TOKYO - Japan's economy will probably shrink at an annual 12.1 percent pace this quarter, the sharpest drop since 1974, as exports collapse, Barclays Capital said.
Gross domestic product in the three months ending Wednesday will fall at almost three times the 4.1 percent rate previously predicted, said Kyohei Morita, chief Japan economist at Barclays in Tokyo, after reports last week showed industrial production and exports posted the biggest declines on record in November.
"Given the speed and the length of the contraction, this recession could be the most severe in the postwar era," Morita said. "We expect negative growth will continue for a fifth straight quarter to the April-June period of 2009."
Plunging sales of cars and electronics are forcing companies from Toyota Motor to Panasonic to idle plants and fire workers. The Nikkei 225 Stock Average tumbled a record 42 percent in 2008, eclipsing a 39 percent slide in 1990 that helped trigger a decade of economic stagnation and deflation.
A 12.1 percent annualized contraction would be the steepest since the first quarter of 1974, when the oil shock caused the economy to shrink 13.1 percent, according to Barclays.
Japanese government bonds completed the best year since 2002, with the yield on the benchmark 10-year bond falling 3.5 basis points to 1.165 percent, the lowest in more than five years, at the close in Tokyo Tuesday.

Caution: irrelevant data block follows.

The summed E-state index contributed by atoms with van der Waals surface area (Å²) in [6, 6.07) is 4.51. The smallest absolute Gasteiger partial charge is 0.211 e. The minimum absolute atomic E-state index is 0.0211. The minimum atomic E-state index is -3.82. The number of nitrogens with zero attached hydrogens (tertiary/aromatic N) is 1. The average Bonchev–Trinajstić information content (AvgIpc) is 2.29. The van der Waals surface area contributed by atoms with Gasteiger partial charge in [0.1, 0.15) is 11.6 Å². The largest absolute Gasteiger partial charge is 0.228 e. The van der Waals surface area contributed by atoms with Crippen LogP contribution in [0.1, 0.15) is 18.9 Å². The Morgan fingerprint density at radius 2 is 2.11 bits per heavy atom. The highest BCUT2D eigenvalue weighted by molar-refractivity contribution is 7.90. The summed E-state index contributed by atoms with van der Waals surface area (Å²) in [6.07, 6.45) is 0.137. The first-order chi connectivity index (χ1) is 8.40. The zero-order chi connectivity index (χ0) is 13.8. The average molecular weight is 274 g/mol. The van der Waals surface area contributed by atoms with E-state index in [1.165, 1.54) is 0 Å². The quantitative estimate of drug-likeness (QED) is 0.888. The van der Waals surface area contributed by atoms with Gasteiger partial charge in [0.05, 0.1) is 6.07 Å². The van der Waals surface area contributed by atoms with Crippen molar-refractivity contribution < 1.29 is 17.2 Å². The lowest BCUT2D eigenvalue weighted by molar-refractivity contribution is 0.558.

Closing down factories
Panasonic Electric Works, a Panasonic subsidiary, said it plans to shut three factories and eliminate 1,000 jobs by the year ending March 2011. Aeon, Japan's largest supermarket operator, will cut spending on stores at home and slow expansion in China.
"External demand has vanished," Tomoko Fujii, head of Japan economics and strategy at Bank of America in Tokyo. "Almost every industrialized nation is in a recession. Even in China, growth is slowing sharply."
Japan Research Institute went even further, foreseeing a 14.1 percent drop.
"I couldn't believe my eyes when I calculated the figures," said Takuto Murase, an economist at the researcher, which is owned by Sumitomo Mitsui Financial Group. "This could be the worst contraction in the postwar era."